Mining pits' new life as pumped-storage hydrowhat?!

Ten abandoned mining pits in Minnesota's Iron Range could have new life as pumped-storage hydroelectricity plants, according to a University of Minnesota,* Great River Energy, and Minnesota Power study.

[Hey, now: did you click on the hyperlink above? I don't put hyperlinks in posts for my own amusement, you know. They're for your viewing pleasure and learning enjoyment! Seriously though, click on them for great explanations, photos, diagrams, graphs, and more. You won't be disappointed.]

Match made in Minnesota: Wind and water "play nice" in pumped-storage hydroelectric technology.
Match made in Minnesota: Wind and water "play nice" in pumped-storage hydroelectric technology.Courtesy Steve Fareham

Pumped-storage hydroelectric technology sounds like something from a science fiction movie, but it's really just a neat combination of water and wind energy technology. What makes pumped-storage hydroelectric projects sexy is that they make it possible to store excess energy generated by wind turbines on windy days. This stored energy can then be used during the inevitable calm days -- addressing one of the biggest issues for today's wind energy industry!

How does it work?

It's basic physics, my friends: building potential energy and releasing kinetic energy. Specifically, excess energy generated by wind turbines "is used to pump water from a low-lying reservoir to a higher elevation pool" within the mine pit. This builds the potential energy of the water. Then, when that energy is demanded, "water from the upper pool is released generating hydroelectricity and refilling the lower pool." This releases kinetic energy, which can be turned into electricity.

How effective is it?

Researchers estimated that a pumped-storage hydroelectric facility built in Virginia, MN could output the same electricity as a "modest-sized" generator burning natural gas. However, at a cost of $120 million, the pumped-hydro facility would be more expensive than a comparable natural gas generator.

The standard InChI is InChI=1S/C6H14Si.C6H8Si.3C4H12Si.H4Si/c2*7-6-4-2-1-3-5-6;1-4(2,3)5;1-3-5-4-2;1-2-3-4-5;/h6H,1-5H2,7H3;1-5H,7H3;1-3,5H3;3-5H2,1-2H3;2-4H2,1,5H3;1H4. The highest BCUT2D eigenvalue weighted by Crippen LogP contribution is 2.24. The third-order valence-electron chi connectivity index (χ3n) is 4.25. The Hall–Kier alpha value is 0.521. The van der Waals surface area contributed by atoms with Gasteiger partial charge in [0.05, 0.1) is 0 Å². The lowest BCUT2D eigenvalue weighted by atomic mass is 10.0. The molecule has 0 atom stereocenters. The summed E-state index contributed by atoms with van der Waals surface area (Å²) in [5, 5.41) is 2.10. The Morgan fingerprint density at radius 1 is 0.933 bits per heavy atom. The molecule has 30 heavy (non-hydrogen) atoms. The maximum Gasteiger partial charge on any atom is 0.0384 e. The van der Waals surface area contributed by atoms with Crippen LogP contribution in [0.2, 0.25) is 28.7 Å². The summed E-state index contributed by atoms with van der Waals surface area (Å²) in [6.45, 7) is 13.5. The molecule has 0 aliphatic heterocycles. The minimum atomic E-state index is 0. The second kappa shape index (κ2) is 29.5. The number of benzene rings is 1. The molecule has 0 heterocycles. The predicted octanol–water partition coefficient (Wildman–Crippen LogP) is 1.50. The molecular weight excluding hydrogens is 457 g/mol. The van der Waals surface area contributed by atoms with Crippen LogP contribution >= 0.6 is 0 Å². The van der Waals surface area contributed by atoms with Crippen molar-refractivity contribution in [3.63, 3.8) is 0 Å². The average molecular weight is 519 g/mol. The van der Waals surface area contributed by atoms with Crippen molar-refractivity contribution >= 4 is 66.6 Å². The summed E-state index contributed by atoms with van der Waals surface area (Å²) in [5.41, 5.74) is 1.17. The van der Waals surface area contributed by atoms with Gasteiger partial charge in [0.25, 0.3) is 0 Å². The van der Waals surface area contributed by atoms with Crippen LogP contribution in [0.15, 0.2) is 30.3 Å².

There are 40 U.S. locations currently employing pumped-storage hydroelectricity technology, but there are no definite plans for any such projects in Minnesota -- yet.

Read the Star Tribune's coverage of this story here.

*Including scientists from UMD's Natural Resources Research Institute, St. Anthony Falls Laboratory, and Humphrey School of Public Affairs; and funded largely by the Initiative for Renewable Energy and the Environment.

Your Comments, Thoughts, Questions, Ideas

Anonymous's picture
Anonymous says:

Hmm. I read a figure of $120 million for a 160 MW project. That's $750/kW, which is about the price of a new gas-fired combustion turbine. But the combustion turbine only has a life of 30 years, while the pumped storage plant has a life of 75 years. The pumped storage plant can also ramp up and down much faster than the combustion turbine.

posted on Fri, 12/16/2011 - 10:15pm
KelsiDayle's picture
KelsiDayle says:

Great addition to this post! Do you remember where you got your information? I'm interesting in looking deeper. Thanks, Anonymous.

posted on Tue, 01/03/2012 - 2:51pm
KelsiDayle's picture
KelsiDayle says:

Here's the Duluth News Tribune's take on the same story.

posted on Tue, 01/03/2012 - 11:17am
CameronRobertson's picture
CameronRobertson says:

I think this pumped-storage concept is very beneficial, especially during the non-windy season. Usually, wind turbines can only generate energy when there is wind. However, this pumped-storage can store excess kinetic energy for later usage. That is one smart concept indeed! It also reduces wastage of kinetic energy when the wind is at its highest peak. The unused energy can be stored to be used later. A very useful concept that reduces wastage and increases productivity.

posted on Wed, 06/19/2013 - 2:08am
michaelmaloney's picture
michaelmaloney says:

It is already one good idea to begin with by converting the abandoned mining pits into pumped-storage hydroelectricity plants. There is already some savings done there and to continue on with further savings in term of the implementation of the wind storage is a continued progression. Since that area has always been facing issues with non-windy days, then this might just be the perfect solution to address that problem. It reduces energy wastage and only utilize it when energy levels are high.

posted on Wed, 08/27/2014 - 9:50pm

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